- The oldest athlete I know I saw play in person: Marques Haynes (March 10, 1926)
- The oldest athlete I might have seen play, but I can’t remember if I was at a game when he actually pitched: Hoyt Wilhelm (July 26, 1922)
I was 40 years old when Clayton Kershaw first pitched for the Dodgers. He was 20. Brand, spanking new. Back then, he was a perfect toy for my midlife Dodger fan crisis.
Now, there are newer, flashier cars, and he doesn’t run quite like he used to, but he’ll always be my favorite. Classic.
We’re a generation apart, but I feel like we’re growing old together. And I think there’s going to come a day when I look back and think of him as the greatest pitcher of my youth.
Cody Bellinger’s absolutely incredible 2019 start has been covered from many different angles, and I don’t intend to repeat any of it here. I just want to add one thread to the tapestry.
It’s been years since I’ve cared about batting average, except when someone is batting .400. That number will always have magic for me. I’m more impressed, just as one example, by Bellinger’s .500 on-base percentage, which takes us beyond magic into Narnia territory.
Nevertheless, it’s Bellinger’s .420 batting average through the Dodgers’ first 30 games that I’m addressing today.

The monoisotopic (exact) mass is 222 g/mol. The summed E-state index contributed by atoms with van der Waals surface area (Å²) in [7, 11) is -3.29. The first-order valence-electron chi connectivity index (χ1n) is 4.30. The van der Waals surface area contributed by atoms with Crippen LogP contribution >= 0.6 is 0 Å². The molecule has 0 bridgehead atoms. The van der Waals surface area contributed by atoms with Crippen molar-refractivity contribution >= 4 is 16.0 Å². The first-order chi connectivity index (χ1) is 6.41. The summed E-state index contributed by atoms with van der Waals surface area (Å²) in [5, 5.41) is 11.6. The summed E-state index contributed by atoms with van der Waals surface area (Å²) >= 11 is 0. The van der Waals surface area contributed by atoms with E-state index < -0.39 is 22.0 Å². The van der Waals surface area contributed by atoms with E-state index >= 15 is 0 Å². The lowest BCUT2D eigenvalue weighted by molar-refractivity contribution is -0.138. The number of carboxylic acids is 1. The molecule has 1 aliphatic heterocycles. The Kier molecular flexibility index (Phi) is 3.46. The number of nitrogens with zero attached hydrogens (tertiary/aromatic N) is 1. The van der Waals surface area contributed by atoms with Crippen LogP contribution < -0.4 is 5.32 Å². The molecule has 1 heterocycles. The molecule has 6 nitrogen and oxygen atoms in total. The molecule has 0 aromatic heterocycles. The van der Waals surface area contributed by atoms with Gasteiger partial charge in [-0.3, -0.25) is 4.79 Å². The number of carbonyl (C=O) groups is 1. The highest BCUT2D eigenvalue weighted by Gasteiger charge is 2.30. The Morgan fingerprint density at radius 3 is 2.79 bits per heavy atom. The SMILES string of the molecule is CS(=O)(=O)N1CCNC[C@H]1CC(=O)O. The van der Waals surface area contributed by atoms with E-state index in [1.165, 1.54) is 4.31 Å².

Normally, when someone is batting .400 or better, you assume he’s been lucky. That’s something you would suspect intuitively even before the analytical revolution began earlier this century. When Rod Carew, George Brett or Tony Gwynn chased .400 in my younger days, it reflected their greatness, of course, but also the understanding that they were catching a certain amount of breaks at the right time.
Right now, Cody Bellinger is earning every bit of his .420 batting average. According to Statcast, his expected batting average (xBA), which measures the likelihood that a batted ball will become a hit, is .428. His .420 is arguably underselling his performance this season.
You might be aware that Chris Davis of the Baltimore Orioles is closing in on the record for most consecutive hitless at-bats in the majors. If you’re a Dodger fan, you might be even more aware of who holds that record: Eugenio Vélez, whose 0-for-37 2011 season with Los Angeles enabled him to set an MLB record with 46 straight hitless at-bats.
But what you might not realize is that Vélez’s streak never ended. It is still active. In fact, so is Vélez. This past winter, he came to the plate 19 times for Aguilas de Mexicali, capping his seventh straight year in professional baseball since he last took a major-league at-bat.
On top of everything else, Vélez is still only 36 years old, turning 37 on May 16. He is a mere three years older than Davis. There’s still life in him yet.
So Davis may break this record. But as far as I’m concerned, this duel ain’t over.